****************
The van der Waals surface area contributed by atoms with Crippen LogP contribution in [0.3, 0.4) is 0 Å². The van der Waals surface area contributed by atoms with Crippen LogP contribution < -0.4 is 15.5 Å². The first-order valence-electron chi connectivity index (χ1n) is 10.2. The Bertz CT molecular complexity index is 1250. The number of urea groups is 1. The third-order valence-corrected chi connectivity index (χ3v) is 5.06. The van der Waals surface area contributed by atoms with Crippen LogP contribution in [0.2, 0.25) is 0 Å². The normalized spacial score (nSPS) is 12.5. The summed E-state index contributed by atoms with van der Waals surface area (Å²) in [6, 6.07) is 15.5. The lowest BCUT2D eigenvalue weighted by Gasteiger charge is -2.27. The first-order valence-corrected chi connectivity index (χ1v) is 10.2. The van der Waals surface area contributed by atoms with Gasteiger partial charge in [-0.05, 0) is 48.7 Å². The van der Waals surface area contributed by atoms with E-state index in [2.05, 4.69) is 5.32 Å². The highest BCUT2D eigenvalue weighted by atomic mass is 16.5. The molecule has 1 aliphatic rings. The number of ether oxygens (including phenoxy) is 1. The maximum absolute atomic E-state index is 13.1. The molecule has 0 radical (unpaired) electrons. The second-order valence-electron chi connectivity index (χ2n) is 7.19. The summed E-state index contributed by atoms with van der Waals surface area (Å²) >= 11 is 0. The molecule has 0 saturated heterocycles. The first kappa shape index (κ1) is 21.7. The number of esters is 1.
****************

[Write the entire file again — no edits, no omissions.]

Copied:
The van der Waals surface area contributed by atoms with Crippen LogP contribution in [0.3, 0.4) is 0 Å². The van der Waals surface area contributed by atoms with Crippen LogP contribution < -0.4 is 15.5 Å². The first-order valence-electron chi connectivity index (χ1n) is 10.2. The Bertz CT molecular complexity index is 1250. The number of urea groups is 1. The third-order valence-corrected chi connectivity index (χ3v) is 5.06. The van der Waals surface area contributed by atoms with Crippen LogP contribution in [0.2, 0.25) is 0 Å². The normalized spacial score (nSPS) is 12.5. The summed E-state index contributed by atoms with van der Waals surface area (Å²) in [6, 6.07) is 15.5. The lowest BCUT2D eigenvalue weighted by Gasteiger charge is -2.27. The first-order valence-corrected chi connectivity index (χ1v) is 10.2. The van der Waals surface area contributed by atoms with Gasteiger partial charge in [-0.05, 0) is 48.7 Å². The van der Waals surface area contributed by atoms with E-state index in [2.05, 4.69) is 5.32 Å². The highest BCUT2D eigenvalue weighted by atomic mass is 16.5. The molecule has 1 aliphatic rings. The number of ether oxygens (including phenoxy) is 1. The maximum absolute atomic E-state index is 13.1. The molecule has 0 radical (unpaired) electrons. The second-order valence-electron chi connectivity index (χ2n) is 7.19. The summed E-state index contributed by atoms with van der Waals surface area (Å²) >= 11 is 0. The molecule has 0 saturated heterocycles. The first kappa shape index (κ1) is 21.7. The number of esters is 1.